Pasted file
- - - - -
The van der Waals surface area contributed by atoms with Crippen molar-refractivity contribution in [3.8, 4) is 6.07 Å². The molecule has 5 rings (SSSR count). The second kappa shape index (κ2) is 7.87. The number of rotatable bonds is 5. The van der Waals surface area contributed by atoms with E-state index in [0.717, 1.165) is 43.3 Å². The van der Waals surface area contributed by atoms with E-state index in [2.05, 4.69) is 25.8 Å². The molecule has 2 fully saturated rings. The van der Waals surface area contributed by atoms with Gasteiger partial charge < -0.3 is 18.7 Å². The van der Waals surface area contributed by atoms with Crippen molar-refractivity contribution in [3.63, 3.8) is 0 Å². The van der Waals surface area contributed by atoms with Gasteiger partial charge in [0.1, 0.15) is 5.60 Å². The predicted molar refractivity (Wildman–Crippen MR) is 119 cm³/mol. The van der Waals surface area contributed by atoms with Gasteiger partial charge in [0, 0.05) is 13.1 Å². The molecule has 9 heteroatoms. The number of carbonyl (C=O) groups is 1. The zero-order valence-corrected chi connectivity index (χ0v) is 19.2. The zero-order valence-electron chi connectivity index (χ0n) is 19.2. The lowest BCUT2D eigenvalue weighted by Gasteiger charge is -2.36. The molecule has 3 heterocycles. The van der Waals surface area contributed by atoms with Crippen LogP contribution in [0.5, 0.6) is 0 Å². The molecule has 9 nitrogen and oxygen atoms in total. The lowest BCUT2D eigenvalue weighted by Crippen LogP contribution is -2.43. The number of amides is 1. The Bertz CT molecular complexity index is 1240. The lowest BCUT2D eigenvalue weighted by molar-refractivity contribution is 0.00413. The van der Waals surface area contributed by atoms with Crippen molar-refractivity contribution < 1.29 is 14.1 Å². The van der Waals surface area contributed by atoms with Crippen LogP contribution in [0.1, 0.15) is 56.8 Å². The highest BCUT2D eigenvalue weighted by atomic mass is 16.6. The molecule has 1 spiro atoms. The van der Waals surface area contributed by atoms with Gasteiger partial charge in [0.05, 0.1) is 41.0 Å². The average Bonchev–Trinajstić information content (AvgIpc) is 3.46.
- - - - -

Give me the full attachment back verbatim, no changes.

The van der Waals surface area contributed by atoms with Crippen molar-refractivity contribution in [3.8, 4) is 6.07 Å². The molecule has 5 rings (SSSR count). The second kappa shape index (κ2) is 7.87. The number of rotatable bonds is 5. The van der Waals surface area contributed by atoms with E-state index in [0.717, 1.165) is 43.3 Å². The van der Waals surface area contributed by atoms with E-state index in [2.05, 4.69) is 25.8 Å². The molecule has 2 fully saturated rings. The van der Waals surface area contributed by atoms with Gasteiger partial charge < -0.3 is 18.7 Å². The van der Waals surface area contributed by atoms with Crippen molar-refractivity contribution in [3.63, 3.8) is 0 Å². The van der Waals surface area contributed by atoms with Gasteiger partial charge in [0.1, 0.15) is 5.60 Å². The predicted molar refractivity (Wildman–Crippen MR) is 119 cm³/mol. The van der Waals surface area contributed by atoms with Gasteiger partial charge in [0, 0.05) is 13.1 Å². The molecule has 9 heteroatoms. The number of carbonyl (C=O) groups is 1. The zero-order valence-corrected chi connectivity index (χ0v) is 19.2. The zero-order valence-electron chi connectivity index (χ0n) is 19.2. The lowest BCUT2D eigenvalue weighted by Gasteiger charge is -2.36. The molecule has 3 heterocycles. The van der Waals surface area contributed by atoms with Crippen LogP contribution in [0.5, 0.6) is 0 Å². The molecule has 9 nitrogen and oxygen atoms in total. The lowest BCUT2D eigenvalue weighted by Crippen LogP contribution is -2.43. The number of amides is 1. The Bertz CT molecular complexity index is 1240. The lowest BCUT2D eigenvalue weighted by molar-refractivity contribution is 0.00413. The van der Waals surface area contributed by atoms with Crippen molar-refractivity contribution < 1.29 is 14.1 Å². The van der Waals surface area contributed by atoms with Crippen LogP contribution in [0.1, 0.15) is 56.8 Å². The highest BCUT2D eigenvalue weighted by atomic mass is 16.6. The molecule has 1 spiro atoms. The van der Waals surface area contributed by atoms with Gasteiger partial charge in [0.05, 0.1) is 41.0 Å². The average Bonchev–Trinajstić information content (AvgIpc) is 3.46.